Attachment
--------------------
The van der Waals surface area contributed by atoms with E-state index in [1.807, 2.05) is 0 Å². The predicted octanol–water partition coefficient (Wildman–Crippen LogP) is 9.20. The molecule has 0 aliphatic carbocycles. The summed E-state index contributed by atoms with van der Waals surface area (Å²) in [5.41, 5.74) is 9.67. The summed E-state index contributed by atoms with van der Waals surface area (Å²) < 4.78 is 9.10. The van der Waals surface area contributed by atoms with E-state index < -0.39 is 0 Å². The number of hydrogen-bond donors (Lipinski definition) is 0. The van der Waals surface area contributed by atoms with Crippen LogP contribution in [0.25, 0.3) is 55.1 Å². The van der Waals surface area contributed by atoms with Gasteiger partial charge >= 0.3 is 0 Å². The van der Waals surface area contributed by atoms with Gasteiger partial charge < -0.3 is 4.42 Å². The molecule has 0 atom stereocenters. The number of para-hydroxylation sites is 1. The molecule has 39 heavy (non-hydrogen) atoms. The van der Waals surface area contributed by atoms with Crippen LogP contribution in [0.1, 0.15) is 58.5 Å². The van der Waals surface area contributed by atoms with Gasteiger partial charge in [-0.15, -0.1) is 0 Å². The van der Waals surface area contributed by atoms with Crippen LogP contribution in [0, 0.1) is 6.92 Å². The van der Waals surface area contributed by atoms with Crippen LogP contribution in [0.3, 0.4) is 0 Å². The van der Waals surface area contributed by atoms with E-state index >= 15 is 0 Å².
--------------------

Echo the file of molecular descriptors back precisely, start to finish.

The van der Waals surface area contributed by atoms with E-state index in [1.807, 2.05) is 0 Å². The predicted octanol–water partition coefficient (Wildman–Crippen LogP) is 9.20. The molecule has 0 aliphatic carbocycles. The summed E-state index contributed by atoms with van der Waals surface area (Å²) in [5.41, 5.74) is 9.67. The summed E-state index contributed by atoms with van der Waals surface area (Å²) < 4.78 is 9.10. The van der Waals surface area contributed by atoms with E-state index < -0.39 is 0 Å². The number of hydrogen-bond donors (Lipinski definition) is 0. The van der Waals surface area contributed by atoms with Crippen LogP contribution in [0.25, 0.3) is 55.1 Å². The van der Waals surface area contributed by atoms with Gasteiger partial charge >= 0.3 is 0 Å². The van der Waals surface area contributed by atoms with Gasteiger partial charge < -0.3 is 4.42 Å². The molecule has 0 atom stereocenters. The number of para-hydroxylation sites is 1. The molecule has 39 heavy (non-hydrogen) atoms. The van der Waals surface area contributed by atoms with Crippen LogP contribution in [0.1, 0.15) is 58.5 Å². The van der Waals surface area contributed by atoms with Gasteiger partial charge in [-0.15, -0.1) is 0 Å². The van der Waals surface area contributed by atoms with Crippen LogP contribution in [0, 0.1) is 6.92 Å². The van der Waals surface area contributed by atoms with Crippen LogP contribution in [0.3, 0.4) is 0 Å². The van der Waals surface area contributed by atoms with E-state index >= 15 is 0 Å².